Our Perspective

      • UNDP has unique role to play in fighting non-communicable diseases | Olav Kjørven

        18 Oct 2012

        Conditions have dramatically improved at the Haret Hreik health centre in the southern suburbs of Beirut, thanks to the UNDP ART GOLD programme. (Photo by Adam Rogers / UNDP)

        A year after the first UN High-Level Meeting on Non-Communicable Diseases, The Washington Post this week convened an expert panel to review what progress has occurred and what work remains to fight diseases such as cancer, diabetes, stroke, and depression. A small invited audience on site and much larger audience online heard alarming statistics. Among them: One-third of humanity is projected to suffer from diabetes by the year 2050, according to the US Centers for Disease Control. Non-communicable diseases (NCDs) are leading causes of death and illness in developed and emerging economies alike—they account for the majority of health-care needs and spending and contribute to some 36 million, or 63 per cent, of 57 million deaths around the world every year. As the medical journal The Lancet has written, these diseases amount to a worldwide emergency requiring a global response that has to date fallen far short. According to the journal: “Despite the threat to human development, and the availability of affordable, cost-effective, and feasible interventions, most countries, development agencies, and foundations neglect the crisis.” Low- and middle-income countries bear the brunt, accounting for nearly 80 percent of global NCD deaths. These diseases drag down economic growth and can push familiesRead More

      • What we owe our youth | Heraldo Muñoz

        16 Oct 2012

        More than 30 youth organizations, young leaders and governmental counterparts will participate in a meeting in Mexico City to boost the involvement of young people in politics in Latin America and the Caribbean. (Photo: UNDP Mexico)

        Today we kick off a three-day meeting in Mexico City to boost the involvement of young people in politics in Latin America and the Caribbean. More than 30 youth organizations, young leaders and governmental counterparts will participate. This is a crucial issue—and not only in Latin America. Almost half the world's population is under 25 and more than one third is aged 12-24. This fact, along with social and economic inequality among youth expressed in recent social movements like the Arab Spring, Spain’s 15M, Mexico’s YoSoy132 movement and the student protests in Chile reaffirm the need to address the young generation’s demands and recognize young people’s critical role in promoting social change. Of the 600 million people in Latin America and the Caribbean more than 26 percent are aged 15-29. This is a unique opportunity for the region’s development and for its present and future governance. The UN Development Programme’s (UNDP) Human Development Reports have shown that young people have enormous potential as agents of change. But despite Latin America’s remarkable progress in reducing poverty and inequality—and its strides toward strong democracies with free and transparent elections—​​income, gender, ethnic origin, or dwelling conditions are all decisive barriers to young citizens’ rights.Read More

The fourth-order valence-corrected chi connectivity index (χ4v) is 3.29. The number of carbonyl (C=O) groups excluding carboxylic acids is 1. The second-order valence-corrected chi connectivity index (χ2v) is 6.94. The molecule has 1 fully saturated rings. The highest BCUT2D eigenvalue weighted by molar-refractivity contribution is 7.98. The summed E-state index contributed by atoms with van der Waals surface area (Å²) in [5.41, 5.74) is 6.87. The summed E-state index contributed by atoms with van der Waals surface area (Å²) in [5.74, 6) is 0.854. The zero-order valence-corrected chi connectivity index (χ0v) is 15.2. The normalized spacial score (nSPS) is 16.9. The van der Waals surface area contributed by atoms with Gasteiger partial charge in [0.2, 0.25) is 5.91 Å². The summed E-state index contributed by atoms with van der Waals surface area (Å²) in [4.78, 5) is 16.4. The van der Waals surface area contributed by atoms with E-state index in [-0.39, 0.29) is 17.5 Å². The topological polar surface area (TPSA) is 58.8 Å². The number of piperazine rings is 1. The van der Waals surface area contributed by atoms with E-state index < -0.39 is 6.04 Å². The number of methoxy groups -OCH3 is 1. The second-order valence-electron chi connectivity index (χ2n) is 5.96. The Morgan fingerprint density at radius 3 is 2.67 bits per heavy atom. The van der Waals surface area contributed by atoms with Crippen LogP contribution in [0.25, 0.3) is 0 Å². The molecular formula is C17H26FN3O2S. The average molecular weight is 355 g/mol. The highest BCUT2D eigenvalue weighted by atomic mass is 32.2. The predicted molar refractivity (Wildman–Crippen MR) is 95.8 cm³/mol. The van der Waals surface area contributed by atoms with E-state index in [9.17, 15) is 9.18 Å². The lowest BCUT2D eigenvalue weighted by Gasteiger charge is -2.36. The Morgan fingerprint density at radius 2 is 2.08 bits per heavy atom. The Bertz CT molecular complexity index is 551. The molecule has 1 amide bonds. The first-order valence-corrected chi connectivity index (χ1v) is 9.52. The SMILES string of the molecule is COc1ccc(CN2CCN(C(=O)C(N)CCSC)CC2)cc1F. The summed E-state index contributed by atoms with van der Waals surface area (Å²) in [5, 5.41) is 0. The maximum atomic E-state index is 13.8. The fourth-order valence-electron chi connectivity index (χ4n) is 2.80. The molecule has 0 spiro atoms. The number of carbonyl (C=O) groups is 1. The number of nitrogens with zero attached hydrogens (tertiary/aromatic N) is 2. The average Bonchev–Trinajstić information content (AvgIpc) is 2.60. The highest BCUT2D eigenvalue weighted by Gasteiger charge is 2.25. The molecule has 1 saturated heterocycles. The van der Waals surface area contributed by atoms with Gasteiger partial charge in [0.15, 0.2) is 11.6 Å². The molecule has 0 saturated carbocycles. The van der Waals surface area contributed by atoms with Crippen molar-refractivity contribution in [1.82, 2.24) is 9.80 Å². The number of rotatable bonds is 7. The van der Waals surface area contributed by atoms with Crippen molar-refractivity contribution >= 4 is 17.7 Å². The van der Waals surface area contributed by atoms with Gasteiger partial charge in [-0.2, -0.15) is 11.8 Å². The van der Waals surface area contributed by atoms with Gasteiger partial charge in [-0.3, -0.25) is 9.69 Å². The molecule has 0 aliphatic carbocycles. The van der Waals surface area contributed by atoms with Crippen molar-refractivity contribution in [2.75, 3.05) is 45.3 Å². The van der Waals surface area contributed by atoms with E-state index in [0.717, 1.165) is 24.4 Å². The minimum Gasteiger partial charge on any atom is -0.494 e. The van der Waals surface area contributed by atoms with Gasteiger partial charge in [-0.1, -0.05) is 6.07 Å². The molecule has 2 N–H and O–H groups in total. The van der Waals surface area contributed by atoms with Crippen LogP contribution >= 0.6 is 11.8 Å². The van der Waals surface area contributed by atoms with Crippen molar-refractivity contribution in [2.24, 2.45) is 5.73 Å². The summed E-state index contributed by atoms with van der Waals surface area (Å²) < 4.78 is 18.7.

• Biodiversity and Ecosystems Essential for Human Development | Olav Kjørven

        15 Oct 2012

        UNDP’s global biodiversity portfolio currently includes projects in 146 countries, covering an area larger than India and Indonesia combined. Since 2000, UNDP has helped leverage nearly US$ 5 billion in funding for biodiversity work around the world. (Photo: UNDP Lao PDR)

        Biodiversity is the variety of life on Earth in all its forms, and protecting that life is fundamental to eradicating poverty and advancing human development, as was reaffirmed at the Rio+20 Earth Summit. People rely on biodiversity and ecosystems for their livelihoods – to meet their food, water, energy and health needs - and to cope with climate change. A study from India in ‘The Economics of Ecosystems and Biodiversity’ report, showed that ecosystem services contribute up to 57% of the GDP of the poor. When we lose species and ecosystems, we are losing essential services that sustain life. Recent assessments of global biodiversity find that species are continuing to decline and that the risk of extinction is growing; that natural habitats are continuing to be lost and are becoming increasingly degraded and fragmented. The 2011 IUCN Red List includes 44,838 species, of which 16,928 (38 per cent) are threatened with extinction. To halt this alarming trend, UNDP is calling for urgent action to achieve the Convention on Biological Diversity’s Strategic Plan and the 20 Aichi Targets. UNDP’s new Biodiversity and Ecosystems Global Framework, which is being launched this week at the Eleventh Conference of the Parties to the Convention onRead More

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